“Some are ready to take their designs to the marketplace and others are just getting started and wondering what they need to do in order to be ready for financing down the road,” Wragge says. “One client needs to expand and is looking at buying a commercial building. Another is about to open their first business checking account. Prior to this they transacted in all cash. There is a big gap between what the first member needs and what the second member needs.”

There are also many common issues designers face.

“Supplies and the cost of production are large expenses, especially if the designer isn’t a seamstress and has to hire outside talent,” Wragge says. “One of the big issues faced by designers is irregular cash flow and finding a way to live a comfortable life while trying to perfect their craft, innovate new designs and get a collection ready. Many designers have to have another income or job in order to support themselves.”

DeBoer says, “Just getting started and getting them to think about things they’re not even thinking about – often you don’t know what you don’t know – is huge. We bring in the right person at the right time from the credit union to help them through that next decision or that next product they might need. We want to make sure they have a business partner holding their hand, walking them through the process.”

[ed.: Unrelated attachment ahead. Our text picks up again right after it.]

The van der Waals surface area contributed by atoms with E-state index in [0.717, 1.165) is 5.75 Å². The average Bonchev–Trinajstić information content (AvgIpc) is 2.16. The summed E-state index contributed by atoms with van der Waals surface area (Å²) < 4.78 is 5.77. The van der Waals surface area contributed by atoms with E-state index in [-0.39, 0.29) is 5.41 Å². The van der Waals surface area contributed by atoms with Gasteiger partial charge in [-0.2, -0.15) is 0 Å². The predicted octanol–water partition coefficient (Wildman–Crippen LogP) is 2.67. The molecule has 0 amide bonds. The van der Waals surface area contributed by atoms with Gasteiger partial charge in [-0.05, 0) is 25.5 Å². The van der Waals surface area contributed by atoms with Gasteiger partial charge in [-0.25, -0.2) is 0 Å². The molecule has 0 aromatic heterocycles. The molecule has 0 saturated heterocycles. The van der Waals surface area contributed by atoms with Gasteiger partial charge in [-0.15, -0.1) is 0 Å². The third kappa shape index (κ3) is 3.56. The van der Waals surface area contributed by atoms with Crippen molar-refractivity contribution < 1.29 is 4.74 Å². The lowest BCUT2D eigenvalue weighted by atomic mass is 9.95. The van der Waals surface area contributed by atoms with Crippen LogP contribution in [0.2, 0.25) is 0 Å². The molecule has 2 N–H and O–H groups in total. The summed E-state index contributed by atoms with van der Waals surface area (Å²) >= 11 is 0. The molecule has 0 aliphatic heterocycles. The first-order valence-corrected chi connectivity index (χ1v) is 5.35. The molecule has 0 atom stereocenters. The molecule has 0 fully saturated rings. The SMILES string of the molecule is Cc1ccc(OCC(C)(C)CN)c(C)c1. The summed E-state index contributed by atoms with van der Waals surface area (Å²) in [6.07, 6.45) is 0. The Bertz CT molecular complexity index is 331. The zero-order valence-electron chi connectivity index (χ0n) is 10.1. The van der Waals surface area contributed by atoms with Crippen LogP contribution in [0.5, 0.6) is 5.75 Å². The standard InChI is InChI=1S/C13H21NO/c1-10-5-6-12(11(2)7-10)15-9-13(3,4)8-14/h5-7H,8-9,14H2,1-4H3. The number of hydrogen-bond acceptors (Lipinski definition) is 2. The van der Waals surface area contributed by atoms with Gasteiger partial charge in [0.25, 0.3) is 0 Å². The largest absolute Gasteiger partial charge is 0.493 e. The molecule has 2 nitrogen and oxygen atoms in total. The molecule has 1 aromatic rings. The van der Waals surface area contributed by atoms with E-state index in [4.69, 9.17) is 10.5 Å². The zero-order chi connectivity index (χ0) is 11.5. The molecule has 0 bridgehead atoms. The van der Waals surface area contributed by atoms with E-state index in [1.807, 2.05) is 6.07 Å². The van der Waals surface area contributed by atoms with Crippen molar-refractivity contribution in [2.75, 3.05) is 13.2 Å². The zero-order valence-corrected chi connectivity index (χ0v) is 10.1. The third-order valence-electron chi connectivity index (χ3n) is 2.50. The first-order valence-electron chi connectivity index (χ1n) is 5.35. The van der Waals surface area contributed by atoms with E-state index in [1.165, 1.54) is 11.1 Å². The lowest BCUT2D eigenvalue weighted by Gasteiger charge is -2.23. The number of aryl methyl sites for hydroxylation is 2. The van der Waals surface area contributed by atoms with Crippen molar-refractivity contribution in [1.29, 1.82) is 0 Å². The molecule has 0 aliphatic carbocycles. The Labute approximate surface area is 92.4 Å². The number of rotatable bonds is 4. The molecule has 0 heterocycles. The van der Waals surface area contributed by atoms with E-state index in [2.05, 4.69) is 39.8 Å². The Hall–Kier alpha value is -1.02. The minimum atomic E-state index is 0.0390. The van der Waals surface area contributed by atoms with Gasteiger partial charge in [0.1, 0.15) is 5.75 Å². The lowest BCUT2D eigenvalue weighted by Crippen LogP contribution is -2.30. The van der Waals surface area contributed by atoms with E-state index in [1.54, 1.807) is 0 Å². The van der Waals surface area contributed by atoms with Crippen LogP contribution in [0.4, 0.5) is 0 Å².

There’s no guarantee any designers will make it.

“Whether they will all be successful, that’s up to them,” DeBoer says. “But we can certainly help them by taking away the challenge of writing a business plan or getting some early money to realize their dreams.”

Growing a design community and fashion industry
Nick Hudson is heartened by the way the metro’s fashion eco-system has evolved in less than a decade.

“There’s just so many more people and organizations involved and that’s what makes it grow,” he says.

The Hudsons have been planting seeds to see what takes root.

DeBoer says if a true fashion industry is to emerge here it must take the same intentional, step-by-step path that OFW has followed.

“You don’t start out with everything all at once. It has a life cycle and I think this is an exciting next step for Omaha Fashion Week and for us. I think everybody’s excited about taking it to that next level.”

Nick says, “The next stage is going to be helping with marketing and bringing the customers and sellers together.”